Like Frances Chan, I was self-conscious about the attention I received for being so thin. I ate three square meals a day, including ice cream after every dinner at the dining hall. But unlike Chan, I wasn’t advised to do so by medical staff and there was no threat of being suspended from the university.
While I’m impressed by Yale’s vigilance about the potential for eating disorders, I have so many questions about the way the university handled the case. According to a 2010 article in the Yale Herald, an incoming student must submit medical information, from which her body mass index (BMI) is calculated. The newspaper reports that a BMI below 18 is cause for concern by university officials.
Chan’s BMI may have been low, but her other markers – blood test, urine test, even an EKG test for her heart – showed normal results. Even so, she was forced to see a mental health specialist and a nutritionist. In her Huffington Post essay, she doesn’t seem to find those appointments useful:
"She asked me all of the standard questions -- how I felt about my body, how many calories I ate. I told her everyone's body is beautiful, including mine. When I said I didn't know how many calories, since I don't care to count, she rephrased the question, as if that would help."
The diagnosis of eating disorders among Asian Americans carries some complications. While the perception may be that Asians naturally have smaller, thinner physiques, the reality is that as with other races, Asian women come in a variety of body shapes and sizes. Watch this video with Lisa Lee, co-founder of Thick Dumpling Skin, a website for discussion of eating disorders and body image among Asian Americans, for more.
Thick Dumpling Skin co-founder Lynn Chen, who is also an ambassador for National Eating Disorders Association (NEDA), tells me,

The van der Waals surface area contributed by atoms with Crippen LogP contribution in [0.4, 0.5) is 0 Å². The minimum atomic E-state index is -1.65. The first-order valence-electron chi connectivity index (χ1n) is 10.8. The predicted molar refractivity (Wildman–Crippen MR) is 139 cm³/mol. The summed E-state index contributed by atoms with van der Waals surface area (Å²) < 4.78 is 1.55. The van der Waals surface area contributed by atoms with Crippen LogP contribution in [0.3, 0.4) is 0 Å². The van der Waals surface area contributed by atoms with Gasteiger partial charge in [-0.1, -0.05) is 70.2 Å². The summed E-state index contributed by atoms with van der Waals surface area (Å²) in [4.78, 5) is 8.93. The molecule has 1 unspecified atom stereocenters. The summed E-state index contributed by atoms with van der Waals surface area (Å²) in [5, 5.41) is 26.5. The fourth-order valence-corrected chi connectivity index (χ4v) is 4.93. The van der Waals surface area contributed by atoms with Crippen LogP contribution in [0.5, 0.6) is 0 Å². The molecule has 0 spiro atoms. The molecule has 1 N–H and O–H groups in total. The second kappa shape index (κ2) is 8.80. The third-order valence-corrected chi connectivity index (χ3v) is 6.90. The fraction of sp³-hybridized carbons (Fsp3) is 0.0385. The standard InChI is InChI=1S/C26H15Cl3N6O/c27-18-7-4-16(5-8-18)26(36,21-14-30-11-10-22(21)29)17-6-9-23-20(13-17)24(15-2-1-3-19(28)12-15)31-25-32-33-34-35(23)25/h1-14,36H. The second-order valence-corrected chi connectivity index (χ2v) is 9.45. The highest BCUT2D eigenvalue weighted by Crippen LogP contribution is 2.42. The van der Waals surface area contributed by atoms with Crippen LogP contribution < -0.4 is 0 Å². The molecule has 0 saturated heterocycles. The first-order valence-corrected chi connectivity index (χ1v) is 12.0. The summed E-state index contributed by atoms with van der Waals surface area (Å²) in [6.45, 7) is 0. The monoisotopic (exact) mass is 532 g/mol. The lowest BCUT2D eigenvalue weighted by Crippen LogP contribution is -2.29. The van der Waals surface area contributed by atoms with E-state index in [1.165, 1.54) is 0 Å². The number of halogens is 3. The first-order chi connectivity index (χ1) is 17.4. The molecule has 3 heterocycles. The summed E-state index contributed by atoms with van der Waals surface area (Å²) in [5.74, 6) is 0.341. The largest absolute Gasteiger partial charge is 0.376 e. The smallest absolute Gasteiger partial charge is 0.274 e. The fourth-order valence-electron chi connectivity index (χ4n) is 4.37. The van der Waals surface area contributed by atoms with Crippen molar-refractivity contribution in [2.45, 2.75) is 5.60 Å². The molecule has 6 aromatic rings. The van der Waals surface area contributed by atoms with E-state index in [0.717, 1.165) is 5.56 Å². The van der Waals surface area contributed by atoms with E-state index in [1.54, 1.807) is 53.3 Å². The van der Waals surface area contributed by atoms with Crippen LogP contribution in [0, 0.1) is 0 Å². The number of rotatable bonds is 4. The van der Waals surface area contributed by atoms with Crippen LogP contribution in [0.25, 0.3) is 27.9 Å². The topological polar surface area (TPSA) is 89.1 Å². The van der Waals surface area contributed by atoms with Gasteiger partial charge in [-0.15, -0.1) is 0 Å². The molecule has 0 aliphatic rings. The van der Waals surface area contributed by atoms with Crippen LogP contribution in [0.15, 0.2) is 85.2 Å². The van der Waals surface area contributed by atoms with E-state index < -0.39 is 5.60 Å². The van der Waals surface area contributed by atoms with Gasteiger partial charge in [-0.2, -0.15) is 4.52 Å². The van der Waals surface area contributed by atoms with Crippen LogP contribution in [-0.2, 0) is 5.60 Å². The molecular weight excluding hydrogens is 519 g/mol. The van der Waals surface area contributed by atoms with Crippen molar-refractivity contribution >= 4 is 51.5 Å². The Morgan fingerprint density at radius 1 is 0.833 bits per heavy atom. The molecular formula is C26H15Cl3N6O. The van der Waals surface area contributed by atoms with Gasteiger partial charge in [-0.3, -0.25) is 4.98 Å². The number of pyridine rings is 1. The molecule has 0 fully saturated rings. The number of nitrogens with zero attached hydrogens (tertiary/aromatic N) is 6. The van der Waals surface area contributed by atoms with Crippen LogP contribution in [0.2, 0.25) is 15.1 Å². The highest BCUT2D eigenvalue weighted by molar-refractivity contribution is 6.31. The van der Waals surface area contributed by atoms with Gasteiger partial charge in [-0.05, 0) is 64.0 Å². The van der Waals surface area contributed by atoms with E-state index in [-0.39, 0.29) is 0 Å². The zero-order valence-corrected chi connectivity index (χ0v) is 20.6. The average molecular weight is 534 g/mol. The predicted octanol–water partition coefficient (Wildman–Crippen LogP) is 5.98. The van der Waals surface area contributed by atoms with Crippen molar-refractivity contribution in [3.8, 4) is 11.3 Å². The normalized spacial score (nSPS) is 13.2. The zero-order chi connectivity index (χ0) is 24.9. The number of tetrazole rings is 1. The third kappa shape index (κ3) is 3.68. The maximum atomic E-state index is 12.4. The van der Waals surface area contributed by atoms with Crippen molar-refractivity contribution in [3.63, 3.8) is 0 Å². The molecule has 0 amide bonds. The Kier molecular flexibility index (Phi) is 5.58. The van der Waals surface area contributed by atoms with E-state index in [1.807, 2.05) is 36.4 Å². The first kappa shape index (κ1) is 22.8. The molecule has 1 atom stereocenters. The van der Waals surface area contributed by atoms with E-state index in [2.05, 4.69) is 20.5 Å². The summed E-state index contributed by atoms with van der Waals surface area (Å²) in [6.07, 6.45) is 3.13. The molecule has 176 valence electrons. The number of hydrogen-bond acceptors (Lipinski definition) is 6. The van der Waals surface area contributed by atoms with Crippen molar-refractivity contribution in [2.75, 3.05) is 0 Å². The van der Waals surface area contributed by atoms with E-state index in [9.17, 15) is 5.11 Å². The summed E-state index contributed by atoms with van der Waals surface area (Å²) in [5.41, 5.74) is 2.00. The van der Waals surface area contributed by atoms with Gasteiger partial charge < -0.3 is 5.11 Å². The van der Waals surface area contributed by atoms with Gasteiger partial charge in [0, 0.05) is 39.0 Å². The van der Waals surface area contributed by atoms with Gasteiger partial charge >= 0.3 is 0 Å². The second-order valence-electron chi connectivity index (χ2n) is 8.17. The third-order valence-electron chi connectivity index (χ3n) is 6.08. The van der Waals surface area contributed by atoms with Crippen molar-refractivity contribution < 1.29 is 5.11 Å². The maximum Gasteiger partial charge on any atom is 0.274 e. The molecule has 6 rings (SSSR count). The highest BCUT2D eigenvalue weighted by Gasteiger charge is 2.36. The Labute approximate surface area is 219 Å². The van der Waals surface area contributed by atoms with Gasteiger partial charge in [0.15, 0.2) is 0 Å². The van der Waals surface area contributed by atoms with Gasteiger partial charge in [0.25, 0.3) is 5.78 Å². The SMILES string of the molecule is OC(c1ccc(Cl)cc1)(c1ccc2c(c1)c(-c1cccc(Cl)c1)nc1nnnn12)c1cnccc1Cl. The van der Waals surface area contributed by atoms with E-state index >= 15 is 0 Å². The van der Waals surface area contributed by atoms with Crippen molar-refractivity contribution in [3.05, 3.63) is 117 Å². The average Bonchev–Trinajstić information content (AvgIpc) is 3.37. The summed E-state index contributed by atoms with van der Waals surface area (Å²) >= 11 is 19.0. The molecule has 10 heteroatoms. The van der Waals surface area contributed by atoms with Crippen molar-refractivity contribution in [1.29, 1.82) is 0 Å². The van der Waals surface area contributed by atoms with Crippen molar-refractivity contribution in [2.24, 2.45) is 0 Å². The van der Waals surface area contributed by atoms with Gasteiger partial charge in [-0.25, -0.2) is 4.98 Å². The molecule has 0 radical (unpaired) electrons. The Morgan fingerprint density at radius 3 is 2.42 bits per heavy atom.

“Nobody can tell you if you have an eating disorder except for yourself. So much of it is not about BMI or weight but the obsession.”
This unhealthy relationship with food is exactly what Frances Chan was worried about. She writes that the pressure to bulk up was causing her to obsess about eating high-calorie foods in an attempt to gain three more pounds. Yale officials won’t comment on Chan’s treatment, citing confidentiality, leaving me to wonder why a professional did not prescribe a diet of more nutritious foods. I know I could have benefitted from medically guided diet during my underweight days.
Yale finally agreed to allow Chan to stay in school, after she wrote a letter to the university president and received the endorsement of her family doctor. But the saga isn’t completely over, as Chan must have a health check every semester.
For more information about eating disorders, visit one of these resources:
Can You Prevent Your Child's Eating Disorder on BlogHer.
How involved do you think colleges should be when it comes to student health, inlcuding eating disorders?
Do you think other factors besides weight should be taken into account when it comes to diagnosing eating disorders?
News and Politics Editor Grace Hwang Lynch blogs about raising an Asian mixed-race family at HapaMama.